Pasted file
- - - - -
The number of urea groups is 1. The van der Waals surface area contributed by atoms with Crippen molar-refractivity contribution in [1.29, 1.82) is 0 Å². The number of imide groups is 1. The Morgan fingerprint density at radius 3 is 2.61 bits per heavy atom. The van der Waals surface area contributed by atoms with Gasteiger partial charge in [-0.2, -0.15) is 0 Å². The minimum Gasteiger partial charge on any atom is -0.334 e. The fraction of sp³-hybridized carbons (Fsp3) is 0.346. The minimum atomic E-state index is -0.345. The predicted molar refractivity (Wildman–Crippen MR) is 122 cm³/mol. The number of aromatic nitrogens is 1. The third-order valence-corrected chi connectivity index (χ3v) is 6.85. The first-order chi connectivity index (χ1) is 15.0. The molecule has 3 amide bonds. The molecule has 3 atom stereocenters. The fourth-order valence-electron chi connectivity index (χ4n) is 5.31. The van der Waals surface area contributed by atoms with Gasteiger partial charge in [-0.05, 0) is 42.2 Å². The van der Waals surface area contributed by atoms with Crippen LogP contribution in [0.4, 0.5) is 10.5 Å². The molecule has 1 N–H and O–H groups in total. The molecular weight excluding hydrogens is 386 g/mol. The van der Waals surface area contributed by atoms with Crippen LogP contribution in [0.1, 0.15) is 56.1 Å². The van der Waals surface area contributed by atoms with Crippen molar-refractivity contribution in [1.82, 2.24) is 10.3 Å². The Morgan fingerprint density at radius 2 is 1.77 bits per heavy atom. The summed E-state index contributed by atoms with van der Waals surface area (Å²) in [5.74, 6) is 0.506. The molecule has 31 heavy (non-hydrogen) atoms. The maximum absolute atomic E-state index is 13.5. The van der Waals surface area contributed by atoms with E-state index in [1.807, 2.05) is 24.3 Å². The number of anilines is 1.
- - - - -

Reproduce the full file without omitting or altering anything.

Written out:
The number of urea groups is 1. The van der Waals surface area contributed by atoms with Crippen molar-refractivity contribution in [1.29, 1.82) is 0 Å². The number of imide groups is 1. The Morgan fingerprint density at radius 3 is 2.61 bits per heavy atom. The van der Waals surface area contributed by atoms with Gasteiger partial charge in [-0.2, -0.15) is 0 Å². The minimum Gasteiger partial charge on any atom is -0.334 e. The fraction of sp³-hybridized carbons (Fsp3) is 0.346. The minimum atomic E-state index is -0.345. The predicted molar refractivity (Wildman–Crippen MR) is 122 cm³/mol. The number of aromatic nitrogens is 1. The third-order valence-corrected chi connectivity index (χ3v) is 6.85. The first-order chi connectivity index (χ1) is 15.0. The molecule has 3 amide bonds. The molecule has 3 atom stereocenters. The fourth-order valence-electron chi connectivity index (χ4n) is 5.31. The van der Waals surface area contributed by atoms with Gasteiger partial charge in [-0.05, 0) is 42.2 Å². The van der Waals surface area contributed by atoms with Crippen LogP contribution in [0.4, 0.5) is 10.5 Å². The molecule has 1 N–H and O–H groups in total. The molecular weight excluding hydrogens is 386 g/mol. The van der Waals surface area contributed by atoms with Crippen LogP contribution in [0.1, 0.15) is 56.1 Å². The van der Waals surface area contributed by atoms with Crippen molar-refractivity contribution in [1.82, 2.24) is 10.3 Å². The Morgan fingerprint density at radius 2 is 1.77 bits per heavy atom. The summed E-state index contributed by atoms with van der Waals surface area (Å²) in [5.74, 6) is 0.506. The molecule has 31 heavy (non-hydrogen) atoms. The maximum absolute atomic E-state index is 13.5. The van der Waals surface area contributed by atoms with E-state index in [1.807, 2.05) is 24.3 Å². The number of anilines is 1.